Technology can be the enemy of nature. We can stare at screen instead of sunsets, and look forever online to find connection and purpose when all we really need to do is take a walk amongst some trees. Technology and “progress” has demolished landscapes and affected our planet and humanity in countless horrible ways. See Deepwater Horizon, the orchards of Silicon Valley in 1956 (then known as Valley of Hearts Delight), and average screen time of American teenagers as just a few examples.
The powers of technology can also be used for the good of nature, and for human beings. I like what Tiffany Shlain says in this podcast about how technology is really just an extension of us. It doesn’t dominate us. We can control it and use it for all the good we want to create. This view of technology puts us in the power position, and that is a much more productive perspective.
I’ve been thinking about all of this because yesterday we joined some new friends as they conducted their monthly monitoring of 1.5 miles of the California coast. Every four weeks Jan and Diane walk a bit of the San Mateo County coastline and write down what they see. They count birds and write it all down with code names like WeGu (Western Gull), TuVu (Turkey Vulture), and BrCo (Brandt’s Cormorant). They take pictures from the same spot every visit to show what’s changed and what hasn’t. They note how many seals they see and describe what those seals are doing (usually either swimming or laying on the rocks). When back home, Jan and Diane enter all the data into a centralized database in the cloud for scientists at the National Oceanic Atmospheric Administration (NOAA) to analyze and compare to all the other 1.5 mile stretches along the California coast.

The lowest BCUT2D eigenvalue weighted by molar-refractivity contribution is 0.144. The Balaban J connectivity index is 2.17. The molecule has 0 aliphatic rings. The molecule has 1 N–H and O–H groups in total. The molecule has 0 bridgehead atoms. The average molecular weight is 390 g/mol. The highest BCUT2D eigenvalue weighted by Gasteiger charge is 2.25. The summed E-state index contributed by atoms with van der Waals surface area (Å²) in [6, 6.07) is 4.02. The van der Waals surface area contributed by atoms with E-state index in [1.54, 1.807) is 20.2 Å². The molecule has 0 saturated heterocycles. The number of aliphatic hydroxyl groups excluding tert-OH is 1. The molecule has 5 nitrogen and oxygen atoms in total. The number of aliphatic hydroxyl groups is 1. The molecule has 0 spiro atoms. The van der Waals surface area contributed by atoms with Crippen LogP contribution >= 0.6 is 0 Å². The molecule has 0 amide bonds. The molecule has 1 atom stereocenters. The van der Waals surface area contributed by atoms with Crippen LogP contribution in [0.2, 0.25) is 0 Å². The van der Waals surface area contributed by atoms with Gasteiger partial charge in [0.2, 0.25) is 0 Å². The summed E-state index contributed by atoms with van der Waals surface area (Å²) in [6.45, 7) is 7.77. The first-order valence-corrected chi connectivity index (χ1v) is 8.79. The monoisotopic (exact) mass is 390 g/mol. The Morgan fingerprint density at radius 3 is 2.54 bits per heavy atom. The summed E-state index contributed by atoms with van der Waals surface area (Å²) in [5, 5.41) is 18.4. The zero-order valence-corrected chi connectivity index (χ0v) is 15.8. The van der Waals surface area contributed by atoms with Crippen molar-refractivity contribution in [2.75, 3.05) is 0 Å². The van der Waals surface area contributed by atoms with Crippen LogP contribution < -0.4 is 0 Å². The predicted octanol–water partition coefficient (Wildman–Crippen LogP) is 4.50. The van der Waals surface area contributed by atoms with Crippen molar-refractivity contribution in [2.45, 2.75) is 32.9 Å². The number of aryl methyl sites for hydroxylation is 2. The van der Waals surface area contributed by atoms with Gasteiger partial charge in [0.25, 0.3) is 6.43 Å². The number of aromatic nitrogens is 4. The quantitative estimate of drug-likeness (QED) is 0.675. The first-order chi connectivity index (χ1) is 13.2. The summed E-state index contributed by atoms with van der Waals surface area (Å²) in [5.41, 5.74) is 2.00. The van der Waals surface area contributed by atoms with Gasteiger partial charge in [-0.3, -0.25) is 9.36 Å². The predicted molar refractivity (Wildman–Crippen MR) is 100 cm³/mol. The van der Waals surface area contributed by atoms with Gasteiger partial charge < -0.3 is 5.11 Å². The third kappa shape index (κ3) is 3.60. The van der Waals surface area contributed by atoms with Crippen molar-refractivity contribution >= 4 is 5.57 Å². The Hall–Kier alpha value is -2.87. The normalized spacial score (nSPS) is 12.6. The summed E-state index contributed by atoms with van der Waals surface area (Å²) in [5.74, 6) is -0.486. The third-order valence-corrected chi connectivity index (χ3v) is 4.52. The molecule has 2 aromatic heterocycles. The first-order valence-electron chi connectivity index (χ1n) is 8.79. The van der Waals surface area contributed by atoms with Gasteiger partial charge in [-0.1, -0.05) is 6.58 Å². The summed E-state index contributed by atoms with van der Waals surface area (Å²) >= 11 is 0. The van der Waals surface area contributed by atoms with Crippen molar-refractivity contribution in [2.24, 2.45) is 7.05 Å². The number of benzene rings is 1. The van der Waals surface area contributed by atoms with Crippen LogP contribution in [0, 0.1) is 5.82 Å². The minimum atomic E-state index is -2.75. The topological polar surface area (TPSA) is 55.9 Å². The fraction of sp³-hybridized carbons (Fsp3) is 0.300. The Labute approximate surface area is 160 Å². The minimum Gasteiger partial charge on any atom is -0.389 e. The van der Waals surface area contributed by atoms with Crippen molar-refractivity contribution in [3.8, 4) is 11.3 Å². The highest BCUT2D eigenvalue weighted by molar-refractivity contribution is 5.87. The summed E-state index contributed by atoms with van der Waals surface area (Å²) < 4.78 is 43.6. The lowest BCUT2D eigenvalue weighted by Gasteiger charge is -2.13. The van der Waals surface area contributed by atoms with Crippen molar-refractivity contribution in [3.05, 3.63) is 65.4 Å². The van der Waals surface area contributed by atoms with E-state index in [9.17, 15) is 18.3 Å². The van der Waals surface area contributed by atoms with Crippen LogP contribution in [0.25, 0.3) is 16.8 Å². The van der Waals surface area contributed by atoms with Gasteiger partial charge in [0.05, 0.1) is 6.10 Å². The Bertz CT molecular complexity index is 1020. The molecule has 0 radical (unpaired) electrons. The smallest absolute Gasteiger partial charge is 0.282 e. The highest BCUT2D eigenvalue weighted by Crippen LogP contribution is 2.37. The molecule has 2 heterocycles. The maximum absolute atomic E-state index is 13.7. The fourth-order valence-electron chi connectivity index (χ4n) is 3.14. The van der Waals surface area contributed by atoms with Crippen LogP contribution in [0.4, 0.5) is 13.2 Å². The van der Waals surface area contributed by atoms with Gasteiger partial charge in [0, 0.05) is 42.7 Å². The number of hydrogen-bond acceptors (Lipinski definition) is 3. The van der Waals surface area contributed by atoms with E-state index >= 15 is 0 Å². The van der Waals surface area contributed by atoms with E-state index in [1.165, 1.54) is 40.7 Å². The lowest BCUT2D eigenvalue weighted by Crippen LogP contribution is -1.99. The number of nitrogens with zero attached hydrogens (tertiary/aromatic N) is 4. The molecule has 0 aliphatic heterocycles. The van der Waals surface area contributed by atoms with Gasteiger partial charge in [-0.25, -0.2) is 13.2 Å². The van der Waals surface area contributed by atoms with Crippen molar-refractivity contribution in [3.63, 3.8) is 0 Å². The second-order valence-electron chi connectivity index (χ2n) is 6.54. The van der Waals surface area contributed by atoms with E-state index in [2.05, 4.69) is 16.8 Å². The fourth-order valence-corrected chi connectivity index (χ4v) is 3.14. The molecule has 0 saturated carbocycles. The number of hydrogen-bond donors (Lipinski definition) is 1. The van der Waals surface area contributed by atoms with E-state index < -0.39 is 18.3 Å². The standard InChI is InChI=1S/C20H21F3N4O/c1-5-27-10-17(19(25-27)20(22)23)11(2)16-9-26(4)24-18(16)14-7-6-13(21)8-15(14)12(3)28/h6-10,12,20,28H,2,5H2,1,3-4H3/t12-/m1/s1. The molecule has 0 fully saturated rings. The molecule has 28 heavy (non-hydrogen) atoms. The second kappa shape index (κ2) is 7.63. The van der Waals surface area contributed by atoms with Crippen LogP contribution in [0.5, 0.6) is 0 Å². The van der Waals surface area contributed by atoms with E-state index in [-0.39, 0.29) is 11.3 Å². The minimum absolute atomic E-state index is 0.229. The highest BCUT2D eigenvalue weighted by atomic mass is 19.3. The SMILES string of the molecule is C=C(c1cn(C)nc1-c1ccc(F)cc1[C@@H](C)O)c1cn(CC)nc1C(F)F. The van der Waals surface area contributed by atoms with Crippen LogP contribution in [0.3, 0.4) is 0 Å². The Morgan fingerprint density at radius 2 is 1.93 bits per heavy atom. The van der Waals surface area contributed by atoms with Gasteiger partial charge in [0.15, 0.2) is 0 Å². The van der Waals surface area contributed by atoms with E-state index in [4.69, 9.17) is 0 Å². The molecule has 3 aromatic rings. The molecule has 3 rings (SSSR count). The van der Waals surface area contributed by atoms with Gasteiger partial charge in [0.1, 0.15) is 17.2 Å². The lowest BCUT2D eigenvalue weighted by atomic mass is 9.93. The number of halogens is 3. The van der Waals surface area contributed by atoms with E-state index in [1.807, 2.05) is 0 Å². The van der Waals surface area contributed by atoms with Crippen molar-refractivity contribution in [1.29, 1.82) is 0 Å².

Jan and Diane are not alone. They are two of thousands (millions?) of citizen scientists who are collecting data for scientific study. Whether they’re collecting the data with an app or a pencil and paper, that data is turning into Big Data and influencing policy, land management decisions, scientific study, and more. That’s what got me thinking about technology as a tool for good. A cool app can entice people to go outside, and centralized databases can leverage the data for a bigger purpose. For example…
There’s iNaturalist. It’s an amazingly powerful collector of data on animals around the country. Sign up and learn more about what plants and animals you’re seeing in your world. Follow Alison Young on Twitter or Instagram to see how fun this can be.
Litterati is helping to clean up our planet one piece of trash at a time. I saw a lot more trash when I started with Litterati, and then started cleaning it up too. Data from Litterati is being used for advocacy and policy decisions, so that cigarette butt you document is making a real difference.
I love the Kings Tides because it means super dooper low tides that are perfect for exploring super dooper big beaches. But the high tides that come with Kings Tides are perfect for showing what sea level looks like. Enter the California Kings Tides project. They’re crowd sourcing pictures of the high tides so that we can plan for the rising seas.
And there’s this. Could it be that people are going outside more because of Pokemon Go, and what kinds of good things are happening when they’re there?
These are just examples. Of course there are more apps, databases, and technologies that are helping our planet be healthy. And there are thousands — no, I think millions — of people just like Jan and Diane who are taking the time to observe, monitor, and track what’s happening out there. All those WeBu observations and all those bags of trash add up. And that is powerful.